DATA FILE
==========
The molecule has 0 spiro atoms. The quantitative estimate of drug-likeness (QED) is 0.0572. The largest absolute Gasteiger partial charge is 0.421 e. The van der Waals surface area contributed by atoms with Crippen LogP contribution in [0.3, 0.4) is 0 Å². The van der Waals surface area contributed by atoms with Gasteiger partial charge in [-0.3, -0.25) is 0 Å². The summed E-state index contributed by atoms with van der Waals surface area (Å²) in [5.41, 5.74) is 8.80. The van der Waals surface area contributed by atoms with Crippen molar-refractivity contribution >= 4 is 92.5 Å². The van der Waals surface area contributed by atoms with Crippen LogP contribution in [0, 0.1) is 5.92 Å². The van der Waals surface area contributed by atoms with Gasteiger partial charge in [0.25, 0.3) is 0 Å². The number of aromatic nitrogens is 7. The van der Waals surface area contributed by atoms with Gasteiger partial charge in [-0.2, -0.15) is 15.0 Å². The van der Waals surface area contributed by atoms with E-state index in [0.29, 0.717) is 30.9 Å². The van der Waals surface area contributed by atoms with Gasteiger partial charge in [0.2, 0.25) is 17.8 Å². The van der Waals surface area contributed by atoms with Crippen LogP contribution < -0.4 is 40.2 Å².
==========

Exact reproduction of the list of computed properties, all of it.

The molecule has 0 spiro atoms. The quantitative estimate of drug-likeness (QED) is 0.0572. The largest absolute Gasteiger partial charge is 0.421 e. The van der Waals surface area contributed by atoms with Crippen LogP contribution in [0.3, 0.4) is 0 Å². The van der Waals surface area contributed by atoms with Gasteiger partial charge in [-0.3, -0.25) is 0 Å². The summed E-state index contributed by atoms with van der Waals surface area (Å²) in [5.41, 5.74) is 8.80. The van der Waals surface area contributed by atoms with Crippen molar-refractivity contribution >= 4 is 92.5 Å². The van der Waals surface area contributed by atoms with Crippen LogP contribution in [0, 0.1) is 5.92 Å². The van der Waals surface area contributed by atoms with Gasteiger partial charge in [0.25, 0.3) is 0 Å². The number of aromatic nitrogens is 7. The van der Waals surface area contributed by atoms with Gasteiger partial charge in [-0.2, -0.15) is 15.0 Å². The van der Waals surface area contributed by atoms with E-state index in [0.29, 0.717) is 30.9 Å². The van der Waals surface area contributed by atoms with Gasteiger partial charge in [0.2, 0.25) is 17.8 Å². The van der Waals surface area contributed by atoms with Crippen LogP contribution < -0.4 is 40.2 Å².